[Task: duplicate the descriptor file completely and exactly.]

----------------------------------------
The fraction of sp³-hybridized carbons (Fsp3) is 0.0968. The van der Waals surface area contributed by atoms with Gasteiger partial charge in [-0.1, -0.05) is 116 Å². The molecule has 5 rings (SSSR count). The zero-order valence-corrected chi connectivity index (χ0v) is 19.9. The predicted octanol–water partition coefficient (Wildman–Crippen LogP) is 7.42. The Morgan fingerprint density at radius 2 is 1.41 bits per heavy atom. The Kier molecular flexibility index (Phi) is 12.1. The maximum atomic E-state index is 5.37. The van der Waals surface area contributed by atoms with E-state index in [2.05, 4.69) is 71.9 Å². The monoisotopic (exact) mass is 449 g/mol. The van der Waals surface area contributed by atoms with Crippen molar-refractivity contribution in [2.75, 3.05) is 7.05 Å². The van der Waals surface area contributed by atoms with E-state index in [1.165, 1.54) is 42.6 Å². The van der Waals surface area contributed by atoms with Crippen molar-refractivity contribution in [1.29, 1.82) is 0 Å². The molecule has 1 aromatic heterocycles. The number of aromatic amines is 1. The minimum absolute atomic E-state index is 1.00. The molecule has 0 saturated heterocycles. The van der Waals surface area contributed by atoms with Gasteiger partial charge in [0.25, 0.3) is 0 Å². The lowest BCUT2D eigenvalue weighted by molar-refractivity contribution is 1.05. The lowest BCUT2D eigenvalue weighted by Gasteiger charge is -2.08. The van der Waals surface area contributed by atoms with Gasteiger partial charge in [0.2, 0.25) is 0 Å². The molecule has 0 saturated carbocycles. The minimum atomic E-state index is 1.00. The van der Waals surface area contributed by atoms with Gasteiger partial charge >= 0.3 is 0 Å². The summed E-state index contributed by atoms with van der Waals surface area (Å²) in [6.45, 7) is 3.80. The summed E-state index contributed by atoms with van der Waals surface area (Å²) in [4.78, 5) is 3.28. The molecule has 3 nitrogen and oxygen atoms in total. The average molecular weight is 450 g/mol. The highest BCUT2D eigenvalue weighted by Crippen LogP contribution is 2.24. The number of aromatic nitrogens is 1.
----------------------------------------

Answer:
The fraction of sp³-hybridized carbons (Fsp3) is 0.0968. The van der Waals surface area contributed by atoms with Gasteiger partial charge in [-0.1, -0.05) is 116 Å². The molecule has 5 rings (SSSR count). The zero-order valence-corrected chi connectivity index (χ0v) is 19.9. The predicted octanol–water partition coefficient (Wildman–Crippen LogP) is 7.42. The Morgan fingerprint density at radius 2 is 1.41 bits per heavy atom. The Kier molecular flexibility index (Phi) is 12.1. The maximum atomic E-state index is 5.37. The van der Waals surface area contributed by atoms with E-state index in [2.05, 4.69) is 71.9 Å². The monoisotopic (exact) mass is 449 g/mol. The van der Waals surface area contributed by atoms with Crippen molar-refractivity contribution in [2.75, 3.05) is 7.05 Å². The van der Waals surface area contributed by atoms with E-state index in [1.165, 1.54) is 42.6 Å². The van der Waals surface area contributed by atoms with Crippen molar-refractivity contribution in [1.29, 1.82) is 0 Å². The molecule has 1 aromatic heterocycles. The number of aromatic amines is 1. The minimum absolute atomic E-state index is 1.00. The molecule has 0 saturated heterocycles. The van der Waals surface area contributed by atoms with Gasteiger partial charge in [0.25, 0.3) is 0 Å². The lowest BCUT2D eigenvalue weighted by molar-refractivity contribution is 1.05. The lowest BCUT2D eigenvalue weighted by Gasteiger charge is -2.08. The van der Waals surface area contributed by atoms with Gasteiger partial charge in [0.2, 0.25) is 0 Å². The molecule has 0 saturated carbocycles. The minimum atomic E-state index is 1.00. The van der Waals surface area contributed by atoms with Gasteiger partial charge >= 0.3 is 0 Å². The summed E-state index contributed by atoms with van der Waals surface area (Å²) in [6.45, 7) is 3.80. The summed E-state index contributed by atoms with van der Waals surface area (Å²) in [4.78, 5) is 3.28. The molecule has 3 nitrogen and oxygen atoms in total. The average molecular weight is 450 g/mol. The highest BCUT2D eigenvalue weighted by Crippen LogP contribution is 2.24. The number of aromatic nitrogens is 1.